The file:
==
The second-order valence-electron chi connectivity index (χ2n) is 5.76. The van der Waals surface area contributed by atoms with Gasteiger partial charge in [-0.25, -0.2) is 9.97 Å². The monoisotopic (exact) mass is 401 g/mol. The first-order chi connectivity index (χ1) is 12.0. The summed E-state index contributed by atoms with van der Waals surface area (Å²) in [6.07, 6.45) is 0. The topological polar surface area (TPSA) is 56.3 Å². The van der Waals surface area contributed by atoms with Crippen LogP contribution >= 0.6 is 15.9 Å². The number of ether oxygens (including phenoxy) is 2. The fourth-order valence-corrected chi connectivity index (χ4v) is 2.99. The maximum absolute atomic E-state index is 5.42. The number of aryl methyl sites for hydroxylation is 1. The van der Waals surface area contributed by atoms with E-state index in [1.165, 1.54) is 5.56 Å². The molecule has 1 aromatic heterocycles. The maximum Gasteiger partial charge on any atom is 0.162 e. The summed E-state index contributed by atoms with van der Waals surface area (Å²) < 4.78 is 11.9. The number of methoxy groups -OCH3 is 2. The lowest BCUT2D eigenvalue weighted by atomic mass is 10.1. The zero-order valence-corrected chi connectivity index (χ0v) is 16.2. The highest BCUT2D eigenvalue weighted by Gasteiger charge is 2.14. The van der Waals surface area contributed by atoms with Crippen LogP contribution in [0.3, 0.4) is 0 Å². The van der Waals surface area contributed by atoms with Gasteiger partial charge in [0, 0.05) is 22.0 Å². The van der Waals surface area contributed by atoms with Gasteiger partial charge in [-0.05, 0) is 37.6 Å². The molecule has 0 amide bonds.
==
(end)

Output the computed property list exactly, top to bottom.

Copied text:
The second-order valence-electron chi connectivity index (χ2n) is 5.76. The van der Waals surface area contributed by atoms with Gasteiger partial charge in [-0.25, -0.2) is 9.97 Å². The monoisotopic (exact) mass is 401 g/mol. The first-order chi connectivity index (χ1) is 12.0. The summed E-state index contributed by atoms with van der Waals surface area (Å²) in [6.07, 6.45) is 0. The topological polar surface area (TPSA) is 56.3 Å². The van der Waals surface area contributed by atoms with Crippen LogP contribution >= 0.6 is 15.9 Å². The number of ether oxygens (including phenoxy) is 2. The fourth-order valence-corrected chi connectivity index (χ4v) is 2.99. The maximum absolute atomic E-state index is 5.42. The number of aryl methyl sites for hydroxylation is 1. The van der Waals surface area contributed by atoms with E-state index in [1.165, 1.54) is 5.56 Å². The molecule has 1 aromatic heterocycles. The maximum Gasteiger partial charge on any atom is 0.162 e. The summed E-state index contributed by atoms with van der Waals surface area (Å²) < 4.78 is 11.9. The number of methoxy groups -OCH3 is 2. The lowest BCUT2D eigenvalue weighted by atomic mass is 10.1. The zero-order valence-corrected chi connectivity index (χ0v) is 16.2. The highest BCUT2D eigenvalue weighted by Gasteiger charge is 2.14. The van der Waals surface area contributed by atoms with Crippen LogP contribution in [0.3, 0.4) is 0 Å². The van der Waals surface area contributed by atoms with Gasteiger partial charge in [0, 0.05) is 22.0 Å². The van der Waals surface area contributed by atoms with Gasteiger partial charge in [-0.05, 0) is 37.6 Å². The molecule has 0 amide bonds.